Brent Kitchens, Associate Professor of Commerce, Associate Director of Center for Business Analytics, McIntire School of Commerce, University of Virginia.
Title: Timely, Granular, and Actionable: Designing a Social Listening Platform for Public Health 3.0
Abstract: Every day patients access and generate online health content through a variety of online channels, creating an ever-expanding sea of data in the form of digital communications. At the same time, proponents of public health have recently called for timely, granular, and actionable data to address a range of public health issues, stressing the need for social listening platforms that can identify and compile this valuable data. Yet previous attempts at social listening in healthcare have yielded mixed results, largely because they have failed to incorporate sufficient context to understand the communications they seek to analyze. Guided by Activity Theory to design HealthSense, we propose a platform for efficiently sensing and gathering data across the web for real time analysis to support public health outcomes. HealthSense couples theory-guided content analysis and graph propagation with graph neural networks (GNNs) to assess the relevance and credibility of information, as well as intelligently navigate the complex online channel landscape, leading to significant improvements over existing social listening tools. We demonstrate the value of our artifact in gathering information to support two important exemplar public health tasks: 1) performing post market drug surveillance for adverse reactions and 2) addressing the opioid crisis by monitoring for potent synthetic opioids released into communities. Our results across data, user, and event experiments show that effective design artifacts can enable better outcomes across both automated and human decision-making contexts, making social listening for public health possible, practical, and valuable. Through our design process, we extend Activity Theory to address the complexities of modern online communication platforms, where information resides not only within the collection of individual communication activities, but in the complex network of interactions between them.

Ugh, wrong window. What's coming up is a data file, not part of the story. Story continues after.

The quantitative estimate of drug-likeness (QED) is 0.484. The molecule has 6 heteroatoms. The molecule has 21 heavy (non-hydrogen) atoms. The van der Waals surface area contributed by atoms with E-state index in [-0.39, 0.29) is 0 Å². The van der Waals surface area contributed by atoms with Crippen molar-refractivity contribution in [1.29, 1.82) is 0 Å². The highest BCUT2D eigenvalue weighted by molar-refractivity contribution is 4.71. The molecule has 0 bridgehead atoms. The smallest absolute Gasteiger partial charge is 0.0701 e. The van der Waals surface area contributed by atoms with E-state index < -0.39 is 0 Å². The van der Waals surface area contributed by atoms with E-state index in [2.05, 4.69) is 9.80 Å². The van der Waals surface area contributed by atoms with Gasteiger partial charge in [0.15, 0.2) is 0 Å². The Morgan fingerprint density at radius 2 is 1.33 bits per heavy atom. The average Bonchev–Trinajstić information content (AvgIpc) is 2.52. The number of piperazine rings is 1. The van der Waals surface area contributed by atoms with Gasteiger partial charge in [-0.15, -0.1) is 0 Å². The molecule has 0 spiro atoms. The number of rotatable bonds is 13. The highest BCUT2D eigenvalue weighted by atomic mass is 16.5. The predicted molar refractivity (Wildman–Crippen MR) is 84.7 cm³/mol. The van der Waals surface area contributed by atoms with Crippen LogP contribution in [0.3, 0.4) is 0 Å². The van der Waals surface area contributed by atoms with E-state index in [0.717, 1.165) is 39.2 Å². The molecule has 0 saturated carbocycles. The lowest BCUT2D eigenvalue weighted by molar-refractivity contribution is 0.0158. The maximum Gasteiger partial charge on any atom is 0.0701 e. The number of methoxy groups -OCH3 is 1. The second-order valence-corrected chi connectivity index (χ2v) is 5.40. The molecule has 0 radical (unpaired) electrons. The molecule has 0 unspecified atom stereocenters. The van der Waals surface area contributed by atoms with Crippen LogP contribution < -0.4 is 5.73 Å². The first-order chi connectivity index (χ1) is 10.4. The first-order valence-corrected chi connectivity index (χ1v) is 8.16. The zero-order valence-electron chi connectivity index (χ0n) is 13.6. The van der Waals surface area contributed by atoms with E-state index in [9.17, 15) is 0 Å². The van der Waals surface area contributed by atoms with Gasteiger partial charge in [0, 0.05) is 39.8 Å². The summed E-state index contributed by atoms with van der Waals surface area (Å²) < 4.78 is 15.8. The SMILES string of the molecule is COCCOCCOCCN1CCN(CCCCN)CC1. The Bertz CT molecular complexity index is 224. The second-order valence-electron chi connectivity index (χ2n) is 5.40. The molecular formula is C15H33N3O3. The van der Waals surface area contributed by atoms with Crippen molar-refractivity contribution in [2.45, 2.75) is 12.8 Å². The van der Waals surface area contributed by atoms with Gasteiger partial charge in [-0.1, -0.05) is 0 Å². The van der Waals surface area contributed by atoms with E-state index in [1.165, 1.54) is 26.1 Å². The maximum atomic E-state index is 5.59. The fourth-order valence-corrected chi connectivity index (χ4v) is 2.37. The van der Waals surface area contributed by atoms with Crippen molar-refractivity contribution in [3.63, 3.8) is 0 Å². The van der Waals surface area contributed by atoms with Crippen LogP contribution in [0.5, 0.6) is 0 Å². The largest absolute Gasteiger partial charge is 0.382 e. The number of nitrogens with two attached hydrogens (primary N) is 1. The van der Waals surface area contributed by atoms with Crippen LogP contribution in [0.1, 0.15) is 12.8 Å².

Bio: Brent Kitchens is an Associate Professor of Commerce and Associate Director of Center for Business Analytics at McIntire School of Commerce, University of Virginia. Professor Kitchens conducts research regarding the use of business analytics for examining firm value and competition, as well as for data-driven decision making. His research in this area includes projects related to measuring latent constructs through text and data mining, utilizing large-scale event studies to understand the value of firm business functions, evaluating the impact of electronic markets on local geographic competition, and determining factors related to customer churn in multichannel settings. Before pursuing an academic career, Professor Kitchens worked for five years in the Risk Advisory Services practice at Ernst & Young LLP, serving large and small clients in many industries, including transportation, retail, health care, financial services, and manufacturing.